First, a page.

review 20 - ECONOMICS 2302 Principles of Microeconomics Dr....

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ECONOMICS 2302 Principles of Microeconomics Dr. Susan Williams McElroy UT-Dallas REVIEW SHEET FOR Chapter 16 Chapter 16 Externalities, Public Goods, Imperfect Information, and Social Choice Concepts, terms, and definitions to know: drop-in-the-bucket problem externality free-rider problem marginal damage cost (MDC) marginal private cost (MPC) marginal social cost (MSC) market failure public goods (social or collective goods) mixed good nonexcludable nonrival in consumption optimal level of provision for public goods Chapter 16 examines additional causes of market failure. Government involvement will not always improve matters. Just as markets can fail, so can government. Externalities and Environmental Economics An externality is a cost or benefit resulting from some activity or transaction that is imposed or bestowed on parties outside the activity or transaction. Externalities are also called spillover or neighborhood effects . Pollution is a well-known example of a negative externality, but remember that some externalities positive externalities. Examples include flu vaccinations and education. Think about why both flu vaccinations and education have external benefits (also called spillover effects). Another example of a positive externality is hiring my next door neighbor to paint my house. It happens he is a professional painter so he knows what he’s doing. But there’s an external benefit to his property values in making my house look nice. I like to think that he gives the job a little more care and attention. In essence the two of us have internalized an externality. Marginal Social Cost and Marginal Cost Pricing: If external costs are not taken into account there will be overproduction of the product imposing the external costs. Marginal social 1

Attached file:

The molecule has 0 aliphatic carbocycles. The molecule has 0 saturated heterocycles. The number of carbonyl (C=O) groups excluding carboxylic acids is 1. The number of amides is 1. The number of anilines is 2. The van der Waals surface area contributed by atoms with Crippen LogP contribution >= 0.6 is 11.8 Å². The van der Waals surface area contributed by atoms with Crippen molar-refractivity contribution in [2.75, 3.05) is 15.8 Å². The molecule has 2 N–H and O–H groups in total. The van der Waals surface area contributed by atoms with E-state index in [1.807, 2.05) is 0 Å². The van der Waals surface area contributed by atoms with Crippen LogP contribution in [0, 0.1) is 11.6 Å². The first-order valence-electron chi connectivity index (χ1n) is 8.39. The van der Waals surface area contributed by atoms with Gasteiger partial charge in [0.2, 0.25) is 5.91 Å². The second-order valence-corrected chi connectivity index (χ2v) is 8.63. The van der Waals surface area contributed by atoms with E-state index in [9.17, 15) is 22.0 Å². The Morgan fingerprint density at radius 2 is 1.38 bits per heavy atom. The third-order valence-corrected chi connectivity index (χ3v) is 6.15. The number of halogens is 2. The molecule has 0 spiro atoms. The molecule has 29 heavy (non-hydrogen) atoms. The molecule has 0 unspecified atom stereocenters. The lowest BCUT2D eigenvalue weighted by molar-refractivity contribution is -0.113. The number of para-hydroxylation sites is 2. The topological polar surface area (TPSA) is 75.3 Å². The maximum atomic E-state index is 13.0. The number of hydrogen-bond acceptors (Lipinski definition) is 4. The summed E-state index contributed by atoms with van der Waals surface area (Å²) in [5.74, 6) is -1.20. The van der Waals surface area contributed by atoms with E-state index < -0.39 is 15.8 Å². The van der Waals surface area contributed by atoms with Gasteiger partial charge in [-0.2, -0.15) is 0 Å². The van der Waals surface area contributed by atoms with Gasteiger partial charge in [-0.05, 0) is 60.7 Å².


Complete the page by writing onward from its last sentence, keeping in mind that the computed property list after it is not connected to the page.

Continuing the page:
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cost ( MSC ) is the total cost to society of producing an additional unit of a good or service. MSC is equal to the sum of the marginal costs of producing the product plus the correctly measured damage costs caused by the production. 1. Acid Rain and the Clean Air Act: This case highlights the fact that efficiency analysis ignores the distribution of gains and losses. 2. Other Externalities: The list is long. Be sure to mention congestion, the global warming hypothesis, and second-hand smoke. Not all externalities are negative. Private Choices and External Effects: Decisions that ignore external costs are likely to be inefficient. 1. Marginal private cost ( MPC ) is the amount that a consumer pays to consume an additional unit of a good or service. For those students who have already taken Principles of Macroeconomics, note that that this MPC is not the same as the marginal propensity to consume. 2.
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review 20 - ECONOMICS 2302 Principles of Microeconomics Dr....

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